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Diseases

Genetic and Rare Diseases Information Center (GARD)

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Esthesioneuroblastoma


Other Names for this Disease
  • Olfactory neuroblastoma
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Your Question

I think I may have an esthesioneuroblastoma. Can you provide me with more information?

Our Answer

We have identified the following information that we hope you find helpful. If you still have questions, please contact us.

What is esthesioneuroblastoma?

Esthesioneuroblastoma is a rare cancer of the upper part of the nasal cavity called the cribiform plate, which is a bone deep in the skull between the eyes, and above the ethmoid sinuses. It develops in nerve tissue associated with the sense of smell and can occur in people of any age. This cancer is very uncommon, accounting for 7 percent of all cancers of the nasal cavity and paranasal sinuses.[1] Although it generally grows slowly, an esthesioneuroblastoma can sometimes grow very quickly. Fast-growing tumors can metastasize (spread) even many years after treatment of the initial tumor.[2]
Last updated: 1/13/2009

What causes esthestioneuroblastoma?

The cause of esthesioneuroblastoma is currently unknown.[3]
Last updated: 1/13/2009

What symptoms are associated with esthesioneuroblastoma?

Symptoms of esthesioneuroblastoma may include one or more of the following:[3]
  • Nasal obstruction
  • Loss of smell
  • Chronic sinus infections (sinusitis)
  • Nasal bleeding
  • Sinus pain and headache 
  • Visual changes
Last updated: 1/13/2009

How is esthesioneuroblastoma diagnosed?

Diagnosis is typically obtained through clinical examination, biopsy, and MRI and CT scans.[2]
Last updated: 1/13/2009

How is esthesioneuroblastoma staged?

The Kadish system is most commonly used to classify the clinical extent of disease for esthesioneuroblastoma. Tumors limited to the nasal cavity are classified as stage A. Stage B includes tumors that involve the nasal cavity and that have extended into the paranasal sinuses. Finally, stage C includes disease that has extended beyond the nasal cavity and the paranasal sinuses. Most patients present with stage B or C disease.[3]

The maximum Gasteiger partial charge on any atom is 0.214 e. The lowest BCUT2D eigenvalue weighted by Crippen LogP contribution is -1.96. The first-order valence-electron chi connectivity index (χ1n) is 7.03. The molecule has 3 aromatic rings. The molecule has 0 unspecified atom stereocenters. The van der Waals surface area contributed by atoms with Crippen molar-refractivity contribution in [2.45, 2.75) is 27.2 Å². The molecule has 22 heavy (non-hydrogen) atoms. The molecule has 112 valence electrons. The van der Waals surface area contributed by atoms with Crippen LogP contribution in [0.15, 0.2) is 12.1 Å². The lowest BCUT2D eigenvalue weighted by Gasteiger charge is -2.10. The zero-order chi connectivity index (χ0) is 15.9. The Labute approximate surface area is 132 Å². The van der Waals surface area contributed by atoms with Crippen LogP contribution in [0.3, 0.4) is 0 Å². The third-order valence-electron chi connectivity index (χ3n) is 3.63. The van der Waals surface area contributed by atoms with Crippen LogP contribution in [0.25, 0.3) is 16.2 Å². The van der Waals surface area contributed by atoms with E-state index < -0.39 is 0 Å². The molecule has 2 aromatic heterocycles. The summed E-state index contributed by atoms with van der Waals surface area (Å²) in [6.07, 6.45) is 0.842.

Last updated: 1/13/2009

How is esthesioneuroblastoma usually treated?

Various treatment regimens for esthesioneuroblastoma have been used through the years. Early treatment included using either surgery or radiation therapy, but, for the most part, these regimens resulted in high rates of recurrence. Subsequently, multimodality therapy with surgery and radiation therapy has been more frequently administered, and some institutions recommend trimodality therapy, with the addition of chemotherapy to surgery and radiation therapy.[3]

Most patients are initially treated with surgical removal if possible. Radiation therapy is most commonly administered after surgical removal of the tumor. The role of chemotherapy for esthesioneuroblastoma remains poorly defined. Many institutions incorporate chemotherapy into the treatment regimen, especially for stage C disease, whereas others have not noted any substantial clinical response to chemotherapy.[3]

Last updated: 1/13/2009

References
  • Detailed Guide: Nasal Cavity and Paranasal Cancer. American Cancer Society Web site. Available at: http://www.cancer.org/docroot/CRI/CRI_2_3x.asp?dt=75. Accessed November 11, 2008..
  • Esthesioneuroblastoma. Mayo Clinic Web site. Available at: http://www.mayoclinic.org/esthesioneuroblastoma/. Accessed November 11, 2008..
  • Murphy BA, Aulino JM, Chung CH, Ely K, Sinard R, Cmelak AT. Esthesioneuroblastoma. In: Raghavan D, Brecher ML, Johnson DH, Meropol NJ, Moots PL, Rose PG, eds. Textbook of Uncommon Cancer, third edition. Wiley & Sons; 2006: 133-142..